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When we think of the parties to a subscription credit facility (the “Facility”), all eyes are usually on the fund and the general partner (the “GP”), but the investment manager (the “Manager”) is also a part to Watch. For the reasons explained here, the role of the manager may vary from transaction to transaction and, depending on the terms of the fund documents, may create risk for the lender of the facility in an underwriting transaction. Here, we’ll break down those risks and how incorporating certain terms into your credit agreement can mitigate those risks.
In a typical US fund structure, a fund will have a GP and a manager. The GP is generally delegated extensive rights with respect to the fund pursuant to the fund’s limited partnership agreement (or other governance agreement) (the “LPA”) to do all things deemed necessary or desirable by the GP within the powers, objectives and purposes of the fund. These rights include the right to delegate some of its responsibilities with respect to the management of the assets of the fund to the manager. The relationship between the General Partner and the Manager with respect to the Fund is governed by a management agreement or investment advisory agreement (the “Management Agreement”).
The management agreement is entered into by and between the fund and the manager. The rights delegated to the manager are generally limited to identifying investment opportunities, buying, monitoring, evaluating and selling fund assets, and exercising any voting rights. or consent in respect of such assets, in each case subject to the terms and conditions set forth by the GP and/or the APL. In an atypical situation, the rights granted to the Manager in the Management Agreement go beyond those aforementioned rights or the grant language in the Management Agreement is ambiguously drafted. Such ambiguity could lead to the wording being interpreted as granting the manager broader rights, which could potentially negatively impact the rights of the facility lender.
The facility will generally include covenants in the loan documents which are intended to protect the interests of the facility lender by limiting the rights of the fund and the general partner to take certain actions which could adversely affect the security of the facility. These include, but are not limited to, the following: (i) the prohibition of additional liens on the security of the facility; (ii) limitations on the amount of other debt the fund may incur; (iii) restrictions on the cancellation, curtailment, excuse or reduction of an investor’s capital commitment; (iv) limitations on distributions; (v) prohibition to withdraw funds from collateral accounts at certain times; and (vi) restrictions on capital calls in the event of default (the “Restrictive Covenants”). Covenants help to mitigate warranty risks.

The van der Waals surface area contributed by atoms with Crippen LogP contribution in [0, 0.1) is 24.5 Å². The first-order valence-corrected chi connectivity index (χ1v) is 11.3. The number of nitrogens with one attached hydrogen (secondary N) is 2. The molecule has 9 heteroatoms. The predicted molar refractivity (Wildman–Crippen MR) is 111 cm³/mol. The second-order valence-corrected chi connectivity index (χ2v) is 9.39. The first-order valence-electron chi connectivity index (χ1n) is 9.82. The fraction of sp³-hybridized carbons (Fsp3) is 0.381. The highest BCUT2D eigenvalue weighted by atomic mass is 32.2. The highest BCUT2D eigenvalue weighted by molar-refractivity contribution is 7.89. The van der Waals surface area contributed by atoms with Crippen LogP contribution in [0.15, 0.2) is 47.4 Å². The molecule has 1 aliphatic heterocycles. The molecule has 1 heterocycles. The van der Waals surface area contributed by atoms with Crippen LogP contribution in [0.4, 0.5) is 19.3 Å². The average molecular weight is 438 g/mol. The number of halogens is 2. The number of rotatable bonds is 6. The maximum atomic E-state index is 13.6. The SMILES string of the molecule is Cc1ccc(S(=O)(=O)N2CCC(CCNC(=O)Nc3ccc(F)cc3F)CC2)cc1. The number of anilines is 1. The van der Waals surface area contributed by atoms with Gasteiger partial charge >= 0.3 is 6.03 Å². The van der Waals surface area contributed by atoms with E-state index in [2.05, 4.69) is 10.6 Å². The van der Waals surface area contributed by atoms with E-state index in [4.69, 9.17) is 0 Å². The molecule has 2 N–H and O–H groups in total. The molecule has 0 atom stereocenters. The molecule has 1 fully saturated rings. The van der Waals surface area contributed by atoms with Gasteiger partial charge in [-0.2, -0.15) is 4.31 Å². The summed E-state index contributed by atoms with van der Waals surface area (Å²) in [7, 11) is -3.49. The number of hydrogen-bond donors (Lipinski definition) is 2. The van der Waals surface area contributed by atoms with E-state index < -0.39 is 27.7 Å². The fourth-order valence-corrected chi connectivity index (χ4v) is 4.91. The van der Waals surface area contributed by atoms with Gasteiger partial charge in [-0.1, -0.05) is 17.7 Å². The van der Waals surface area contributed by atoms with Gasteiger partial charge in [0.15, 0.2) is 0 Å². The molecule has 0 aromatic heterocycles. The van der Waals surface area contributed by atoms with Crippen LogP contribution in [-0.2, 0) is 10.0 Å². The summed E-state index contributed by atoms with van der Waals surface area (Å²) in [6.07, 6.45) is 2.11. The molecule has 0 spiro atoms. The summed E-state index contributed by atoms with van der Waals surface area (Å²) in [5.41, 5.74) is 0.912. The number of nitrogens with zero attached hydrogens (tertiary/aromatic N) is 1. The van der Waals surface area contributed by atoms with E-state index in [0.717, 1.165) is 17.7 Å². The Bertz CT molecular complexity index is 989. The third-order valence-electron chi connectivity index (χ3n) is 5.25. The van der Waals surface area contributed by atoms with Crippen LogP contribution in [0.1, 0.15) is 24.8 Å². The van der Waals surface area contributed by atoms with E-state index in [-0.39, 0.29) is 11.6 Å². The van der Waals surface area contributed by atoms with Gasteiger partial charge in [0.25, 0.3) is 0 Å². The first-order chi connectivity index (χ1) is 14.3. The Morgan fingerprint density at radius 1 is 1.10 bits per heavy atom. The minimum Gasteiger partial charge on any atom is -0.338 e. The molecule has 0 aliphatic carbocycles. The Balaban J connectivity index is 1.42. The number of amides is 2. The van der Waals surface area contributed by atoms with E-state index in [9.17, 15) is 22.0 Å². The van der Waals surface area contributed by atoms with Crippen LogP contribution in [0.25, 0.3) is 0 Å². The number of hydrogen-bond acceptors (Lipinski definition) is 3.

In a typical subscription agreement, the covenants generally only apply to the fund and the general partner as a party to the facility loan documents. In the ordinary course, the manager is not a party to the facility, except with respect to the recognition of a standard covenant which obliges the fund to subordinate any payment or advance of any kind to any debt or obligation due to the manager. Since the Manager is not otherwise a party to the Facility Loan Documents, the Manager is not bound by the covenants and the Facility Lender has no recourse against the Manager pursuant to the Loan Documents. ease if the manager should take actions that conflict with or violate the Covenants. A concern for the facility lender is that if the manager is not subject to the facility loan documents, the manager may issue a capital call to investors in the Fund and direct the proceeds of this capital call to an account other than the collateral account pledged to the facility lender. This is often called collateral leakage.
To help protect against leakage of collateral, the servicer may be attached to the credit agreement as a creditor party. The manager would be treated the same as the general practitioner. The Covenants and certain other relevant covenants, representations and warranties would apply to the Manager. The Manager would be subject to remedy for breach of its contractual obligations under the Facility Loan Documents or for any fraud, willful misrepresentation or willful misappropriation of Facility proceeds. In addition to becoming a credit party to the Credit Agreement, the Manager would also pledge all rights it has in respect of the Collateral to the Facility Lender. These are minor changes to the facility loan documents that can serve to strongly protect the interests of the facility lender without affecting the manager’s day-to-day operations and means of managing the fund.
The content of this article is intended to provide a general guide on the subject. Specialist advice should be sought regarding your particular situation.
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